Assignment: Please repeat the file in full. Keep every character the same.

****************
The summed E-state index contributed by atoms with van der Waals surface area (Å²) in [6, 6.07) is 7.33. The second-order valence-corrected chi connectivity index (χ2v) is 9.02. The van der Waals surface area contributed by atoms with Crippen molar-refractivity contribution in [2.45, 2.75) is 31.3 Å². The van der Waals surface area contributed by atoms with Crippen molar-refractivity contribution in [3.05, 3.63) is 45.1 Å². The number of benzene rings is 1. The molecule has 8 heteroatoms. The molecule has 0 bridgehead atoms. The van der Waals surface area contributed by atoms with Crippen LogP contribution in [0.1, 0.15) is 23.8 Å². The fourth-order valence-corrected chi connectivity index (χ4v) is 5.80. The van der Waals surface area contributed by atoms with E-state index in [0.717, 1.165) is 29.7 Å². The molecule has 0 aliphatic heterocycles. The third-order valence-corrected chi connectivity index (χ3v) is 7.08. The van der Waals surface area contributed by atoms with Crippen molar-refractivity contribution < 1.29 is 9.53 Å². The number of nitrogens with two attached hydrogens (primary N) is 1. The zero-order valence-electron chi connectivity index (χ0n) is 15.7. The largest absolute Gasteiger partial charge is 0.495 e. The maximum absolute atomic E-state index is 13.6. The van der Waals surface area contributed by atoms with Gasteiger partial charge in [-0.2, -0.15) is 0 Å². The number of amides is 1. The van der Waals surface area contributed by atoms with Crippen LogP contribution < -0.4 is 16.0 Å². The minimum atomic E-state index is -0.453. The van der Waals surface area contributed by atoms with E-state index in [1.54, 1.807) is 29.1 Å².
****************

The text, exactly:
The summed E-state index contributed by atoms with van der Waals surface area (Å²) in [6, 6.07) is 7.33. The second-order valence-corrected chi connectivity index (χ2v) is 9.02. The van der Waals surface area contributed by atoms with Crippen molar-refractivity contribution in [2.45, 2.75) is 31.3 Å². The van der Waals surface area contributed by atoms with Crippen molar-refractivity contribution in [3.05, 3.63) is 45.1 Å². The number of benzene rings is 1. The molecule has 8 heteroatoms. The molecule has 0 bridgehead atoms. The van der Waals surface area contributed by atoms with Crippen LogP contribution in [0.1, 0.15) is 23.8 Å². The fourth-order valence-corrected chi connectivity index (χ4v) is 5.80. The van der Waals surface area contributed by atoms with E-state index in [0.717, 1.165) is 29.7 Å². The molecule has 0 aliphatic heterocycles. The third-order valence-corrected chi connectivity index (χ3v) is 7.08. The van der Waals surface area contributed by atoms with Crippen molar-refractivity contribution < 1.29 is 9.53 Å². The number of nitrogens with two attached hydrogens (primary N) is 1. The zero-order valence-electron chi connectivity index (χ0n) is 15.7. The largest absolute Gasteiger partial charge is 0.495 e. The maximum absolute atomic E-state index is 13.6. The van der Waals surface area contributed by atoms with Gasteiger partial charge in [-0.2, -0.15) is 0 Å². The number of amides is 1. The van der Waals surface area contributed by atoms with Crippen LogP contribution < -0.4 is 16.0 Å². The minimum atomic E-state index is -0.453. The van der Waals surface area contributed by atoms with E-state index in [1.54, 1.807) is 29.1 Å².